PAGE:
Presentation address by Professor Sheena Radford

Vice-Chancellor,

Cancer – once renowned as the ‘Emperor of all Maladies’ – is today a much less powerful disease thanks to the painstaking, fundamental research of innovative scientists such as Professor Steve Jackson.
Steve was born in Nottingham, the first of his family to go to University.  At a young age Steve decided that he wanted to be a research scientist or an inventor, preferably both.  His ambition was to discover new drugs that extend people’s lives.  Not many in basic science manage this feat.  Impressively, Steve is one of the few who have achieved it, along with much, much more.

Steve graduated from Leeds in 1980 with a first class degree in biochemistry.  Following a PhD at Imperial College and the University of Edinburgh, Steve moved to Berkeley where he started his seminal work on how cells replicate their DNA genomes.  Returning to the UK, Steve was soon offered a prestigious appointment as the Francis James Quick Professorship of Biology at the University of Cambridge.  He was the youngest elected professor in Cambridge at the time since Isaac Newton.

The eureka moment for Steve came when he realised that an enzyme called DNA-PK/Ku might be an opportune target for cancer therapy.  This enzyme acts like a molecular surgeon, repairing the DNA in our cells which is damaged many thousands of times every day.  Steve’s insight was to realise that cancer cells might be selectively killed if he could block this DNA repair mechanism, because cancerous cells are more reliant on DNA repair than normal cells.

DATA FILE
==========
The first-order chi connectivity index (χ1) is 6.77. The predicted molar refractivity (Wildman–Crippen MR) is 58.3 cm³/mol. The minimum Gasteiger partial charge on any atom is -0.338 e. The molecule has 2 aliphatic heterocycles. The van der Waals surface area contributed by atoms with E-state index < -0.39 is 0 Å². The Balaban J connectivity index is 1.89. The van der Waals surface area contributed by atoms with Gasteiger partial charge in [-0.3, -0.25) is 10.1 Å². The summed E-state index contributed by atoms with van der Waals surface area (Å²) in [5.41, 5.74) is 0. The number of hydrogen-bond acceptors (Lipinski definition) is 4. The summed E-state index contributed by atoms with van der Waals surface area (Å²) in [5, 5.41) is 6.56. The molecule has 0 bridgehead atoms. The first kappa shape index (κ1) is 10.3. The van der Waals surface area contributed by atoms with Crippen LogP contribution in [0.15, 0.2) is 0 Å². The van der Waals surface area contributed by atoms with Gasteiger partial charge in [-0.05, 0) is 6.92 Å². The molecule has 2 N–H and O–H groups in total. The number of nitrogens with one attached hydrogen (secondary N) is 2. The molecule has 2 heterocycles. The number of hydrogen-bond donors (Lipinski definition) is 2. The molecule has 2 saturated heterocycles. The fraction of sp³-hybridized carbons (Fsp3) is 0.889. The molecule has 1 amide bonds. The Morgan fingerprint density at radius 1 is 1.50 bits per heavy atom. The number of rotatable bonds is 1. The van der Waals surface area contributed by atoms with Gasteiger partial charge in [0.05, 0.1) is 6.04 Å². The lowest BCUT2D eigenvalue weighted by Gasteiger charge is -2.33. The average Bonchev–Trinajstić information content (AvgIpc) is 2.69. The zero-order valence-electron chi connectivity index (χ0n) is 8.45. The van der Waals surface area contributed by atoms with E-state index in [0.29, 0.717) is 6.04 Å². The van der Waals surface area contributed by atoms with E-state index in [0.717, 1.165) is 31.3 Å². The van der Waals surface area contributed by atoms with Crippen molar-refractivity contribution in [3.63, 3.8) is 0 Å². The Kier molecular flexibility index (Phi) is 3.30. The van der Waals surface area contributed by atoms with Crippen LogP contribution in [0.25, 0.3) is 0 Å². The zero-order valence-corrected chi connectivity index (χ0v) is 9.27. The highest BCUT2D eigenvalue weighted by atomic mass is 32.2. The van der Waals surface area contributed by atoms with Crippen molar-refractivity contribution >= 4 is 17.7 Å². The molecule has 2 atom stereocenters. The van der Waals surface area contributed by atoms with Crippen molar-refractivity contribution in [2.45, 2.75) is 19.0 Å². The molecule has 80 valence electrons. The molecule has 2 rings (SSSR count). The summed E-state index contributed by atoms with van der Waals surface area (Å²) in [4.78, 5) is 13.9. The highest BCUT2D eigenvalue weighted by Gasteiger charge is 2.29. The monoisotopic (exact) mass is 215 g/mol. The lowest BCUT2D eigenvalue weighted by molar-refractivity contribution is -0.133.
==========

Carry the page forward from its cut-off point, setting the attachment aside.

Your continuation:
Determined that laboratory success should be replicated at the bedside, Steve established a company to develop a drug that is now being used clinically to treat some ovarian cancers and is showing promising results for prostrate, breast and other cancers too.  It is amongst the first of its kind: a medicine that works in women with defects in the BRCA gene and is an example of how a greater understanding of the underlying mechanisms of disease can lead to targeted, personalized medicines.

Steve has recently launched a second company, this time focusing on selectively targeting deubiquitylating enzymes for the treatment of cancer, inflammation, neurodegeneration, muscle wasting and infectious disease.

Steve’s brilliance has long been recognised by the scientific community.  He has been awarded the Biochemical Society’s Colworth Medal, the BBSRC Innovator of the year Award, and the Royal Society’s Buchanan medal.  He is an elected fellow of the European Molecular Biology Organization, the Academy of Medical Sciences and the Royal Society.

Simply put, Steve stands today as one of the very best professional scientists in the world – and it is a real pleasure to welcome him back to Leeds, where his journey to that pre-eminence began.   Vice-Chancellor, I present to you for the degree of Doctor of Science, honoris causa: Stephen Philip Jackson.